The Food and Drug Administration (FDA) announced Wednesday that its fiscal year 2016 plans include testing some food products for glyphosate residue, including corn, soybeans, milk and eggs. Glyphosate is the key ingredient in Monsanto's Roundup herbicide. FDA has been under pressure to do so since the World Health Organization last year classified glyhpohsate a sa "probable or possible carcinogen."
A 2014 audit by the Government Accountablity Office (GAO) criticized FDA for not testing for glyphosate and said the agency should at the very least disclose that it does not test for such residues. FDA has said testing would have been "very cost- and labor-intensive," but it now says that new "streamlined methods" have made doing so less expensive. FDA also says that glyphosate levels... are likely to be reduced by the processing done to those foods [genetically engineered corn and soybeans]."
The U.S. Right to Know consumer advocacy group that was the first to break the news said the testing was a "good first step," but that testing must be "thorough and widespread." The group also said USDA should get on board.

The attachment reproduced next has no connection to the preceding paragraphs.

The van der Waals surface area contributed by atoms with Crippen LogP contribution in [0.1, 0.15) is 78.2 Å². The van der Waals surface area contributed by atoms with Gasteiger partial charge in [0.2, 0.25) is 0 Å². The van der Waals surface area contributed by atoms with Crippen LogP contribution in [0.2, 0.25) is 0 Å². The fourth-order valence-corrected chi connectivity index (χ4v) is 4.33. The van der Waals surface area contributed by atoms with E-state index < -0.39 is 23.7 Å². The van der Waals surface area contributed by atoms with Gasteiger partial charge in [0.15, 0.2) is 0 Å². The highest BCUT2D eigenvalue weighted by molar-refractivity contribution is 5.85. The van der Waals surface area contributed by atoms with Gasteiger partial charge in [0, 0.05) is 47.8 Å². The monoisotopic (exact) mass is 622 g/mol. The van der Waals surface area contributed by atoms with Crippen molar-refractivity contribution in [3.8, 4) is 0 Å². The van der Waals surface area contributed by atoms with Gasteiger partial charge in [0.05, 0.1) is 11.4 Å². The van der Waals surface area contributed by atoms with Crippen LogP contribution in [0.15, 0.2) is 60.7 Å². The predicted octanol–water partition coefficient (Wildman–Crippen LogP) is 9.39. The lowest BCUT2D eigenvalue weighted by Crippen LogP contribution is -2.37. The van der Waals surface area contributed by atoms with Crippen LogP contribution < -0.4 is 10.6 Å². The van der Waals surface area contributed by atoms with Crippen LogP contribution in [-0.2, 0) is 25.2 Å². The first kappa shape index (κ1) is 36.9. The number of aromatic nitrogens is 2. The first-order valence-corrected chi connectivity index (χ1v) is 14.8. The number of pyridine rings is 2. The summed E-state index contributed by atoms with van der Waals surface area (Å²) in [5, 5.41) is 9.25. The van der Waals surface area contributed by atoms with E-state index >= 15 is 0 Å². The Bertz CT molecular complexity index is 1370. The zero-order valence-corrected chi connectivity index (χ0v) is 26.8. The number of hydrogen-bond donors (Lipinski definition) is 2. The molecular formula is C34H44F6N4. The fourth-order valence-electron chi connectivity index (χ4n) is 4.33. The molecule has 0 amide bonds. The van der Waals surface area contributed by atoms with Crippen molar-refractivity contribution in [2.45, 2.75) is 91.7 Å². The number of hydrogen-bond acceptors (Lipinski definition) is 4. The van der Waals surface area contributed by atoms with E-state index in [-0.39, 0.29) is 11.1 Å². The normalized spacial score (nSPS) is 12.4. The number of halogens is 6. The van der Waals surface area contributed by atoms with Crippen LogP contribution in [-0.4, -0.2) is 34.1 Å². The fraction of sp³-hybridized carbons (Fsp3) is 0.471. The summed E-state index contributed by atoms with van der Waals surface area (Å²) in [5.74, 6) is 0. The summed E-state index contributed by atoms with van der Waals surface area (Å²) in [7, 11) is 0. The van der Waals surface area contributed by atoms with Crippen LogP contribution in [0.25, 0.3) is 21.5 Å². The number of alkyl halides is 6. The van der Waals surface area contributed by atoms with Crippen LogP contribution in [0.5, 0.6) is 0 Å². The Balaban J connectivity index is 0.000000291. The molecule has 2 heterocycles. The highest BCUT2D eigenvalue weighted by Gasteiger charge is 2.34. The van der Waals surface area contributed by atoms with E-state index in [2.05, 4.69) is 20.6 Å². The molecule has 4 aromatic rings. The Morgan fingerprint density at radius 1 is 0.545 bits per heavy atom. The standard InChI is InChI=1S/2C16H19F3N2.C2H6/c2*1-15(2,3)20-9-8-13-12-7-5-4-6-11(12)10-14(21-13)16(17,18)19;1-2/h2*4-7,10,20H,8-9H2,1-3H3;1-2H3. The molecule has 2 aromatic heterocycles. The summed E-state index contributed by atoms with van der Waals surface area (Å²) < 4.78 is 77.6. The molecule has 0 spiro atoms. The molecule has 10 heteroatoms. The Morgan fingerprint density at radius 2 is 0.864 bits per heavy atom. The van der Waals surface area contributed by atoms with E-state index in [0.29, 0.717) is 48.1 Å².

USDA's 2014 Pesticide Data Program report confirmed that overall chemical residues found on foods are at levels below tolerances established by the Environmental Protection Agency and do not pose a safety concern. But the study did not include glyphosate testing.
Monsanto says it has not been officially informed of the FDA testing, but it notes that glyphosate has a 40-year history of safe use that has been "upheld by the U.S. EPA and regulators around the world following decades of study and review." Further, Monsanto notes that no study has ever shown residue levels of more than a fraction of EPA's "very conservative Allowable Daily intake or any level of concern."